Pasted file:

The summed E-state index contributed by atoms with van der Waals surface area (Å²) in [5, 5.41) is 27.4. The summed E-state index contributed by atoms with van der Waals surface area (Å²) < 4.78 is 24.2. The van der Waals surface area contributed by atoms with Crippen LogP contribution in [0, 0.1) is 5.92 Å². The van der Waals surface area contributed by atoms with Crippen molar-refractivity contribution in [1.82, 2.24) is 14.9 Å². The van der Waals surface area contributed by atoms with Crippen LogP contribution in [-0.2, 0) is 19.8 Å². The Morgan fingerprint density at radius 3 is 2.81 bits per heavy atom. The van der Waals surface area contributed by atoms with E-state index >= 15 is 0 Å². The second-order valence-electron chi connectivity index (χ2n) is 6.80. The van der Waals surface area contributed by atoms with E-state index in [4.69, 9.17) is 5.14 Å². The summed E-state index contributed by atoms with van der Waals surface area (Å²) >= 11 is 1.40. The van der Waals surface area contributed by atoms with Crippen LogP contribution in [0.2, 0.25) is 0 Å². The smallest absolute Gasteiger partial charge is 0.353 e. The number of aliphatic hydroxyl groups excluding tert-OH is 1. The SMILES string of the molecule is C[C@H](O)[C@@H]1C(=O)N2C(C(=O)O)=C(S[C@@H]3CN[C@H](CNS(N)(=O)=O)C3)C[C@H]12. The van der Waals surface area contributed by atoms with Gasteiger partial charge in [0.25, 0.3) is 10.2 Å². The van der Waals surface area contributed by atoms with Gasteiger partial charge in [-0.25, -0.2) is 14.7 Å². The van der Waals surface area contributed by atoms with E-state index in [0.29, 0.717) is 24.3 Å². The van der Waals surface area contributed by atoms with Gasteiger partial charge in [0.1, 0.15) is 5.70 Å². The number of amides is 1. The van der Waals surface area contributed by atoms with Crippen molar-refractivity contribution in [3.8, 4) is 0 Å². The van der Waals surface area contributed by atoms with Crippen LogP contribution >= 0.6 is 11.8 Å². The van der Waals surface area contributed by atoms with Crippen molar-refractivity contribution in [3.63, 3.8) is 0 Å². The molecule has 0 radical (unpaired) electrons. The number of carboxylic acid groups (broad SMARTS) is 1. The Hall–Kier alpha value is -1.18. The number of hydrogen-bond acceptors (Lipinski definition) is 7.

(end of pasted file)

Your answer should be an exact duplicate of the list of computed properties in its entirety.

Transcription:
The summed E-state index contributed by atoms with van der Waals surface area (Å²) in [5, 5.41) is 27.4. The summed E-state index contributed by atoms with van der Waals surface area (Å²) < 4.78 is 24.2. The van der Waals surface area contributed by atoms with Crippen LogP contribution in [0, 0.1) is 5.92 Å². The van der Waals surface area contributed by atoms with Crippen molar-refractivity contribution in [1.82, 2.24) is 14.9 Å². The van der Waals surface area contributed by atoms with Crippen LogP contribution in [-0.2, 0) is 19.8 Å². The Morgan fingerprint density at radius 3 is 2.81 bits per heavy atom. The van der Waals surface area contributed by atoms with E-state index >= 15 is 0 Å². The second-order valence-electron chi connectivity index (χ2n) is 6.80. The van der Waals surface area contributed by atoms with E-state index in [4.69, 9.17) is 5.14 Å². The summed E-state index contributed by atoms with van der Waals surface area (Å²) >= 11 is 1.40. The van der Waals surface area contributed by atoms with Crippen LogP contribution in [0.2, 0.25) is 0 Å². The smallest absolute Gasteiger partial charge is 0.353 e. The number of aliphatic hydroxyl groups excluding tert-OH is 1. The SMILES string of the molecule is C[C@H](O)[C@@H]1C(=O)N2C(C(=O)O)=C(S[C@@H]3CN[C@H](CNS(N)(=O)=O)C3)C[C@H]12. The van der Waals surface area contributed by atoms with Gasteiger partial charge in [0.25, 0.3) is 10.2 Å². The van der Waals surface area contributed by atoms with Gasteiger partial charge in [-0.25, -0.2) is 14.7 Å². The van der Waals surface area contributed by atoms with E-state index in [0.29, 0.717) is 24.3 Å². The van der Waals surface area contributed by atoms with Gasteiger partial charge in [0.1, 0.15) is 5.70 Å². The number of amides is 1. The van der Waals surface area contributed by atoms with Crippen molar-refractivity contribution in [3.8, 4) is 0 Å². The van der Waals surface area contributed by atoms with Crippen LogP contribution >= 0.6 is 11.8 Å². The van der Waals surface area contributed by atoms with Crippen molar-refractivity contribution in [3.63, 3.8) is 0 Å². The molecule has 0 radical (unpaired) electrons. The number of carboxylic acid groups (broad SMARTS) is 1. The Hall–Kier alpha value is -1.18. The number of hydrogen-bond acceptors (Lipinski definition) is 7.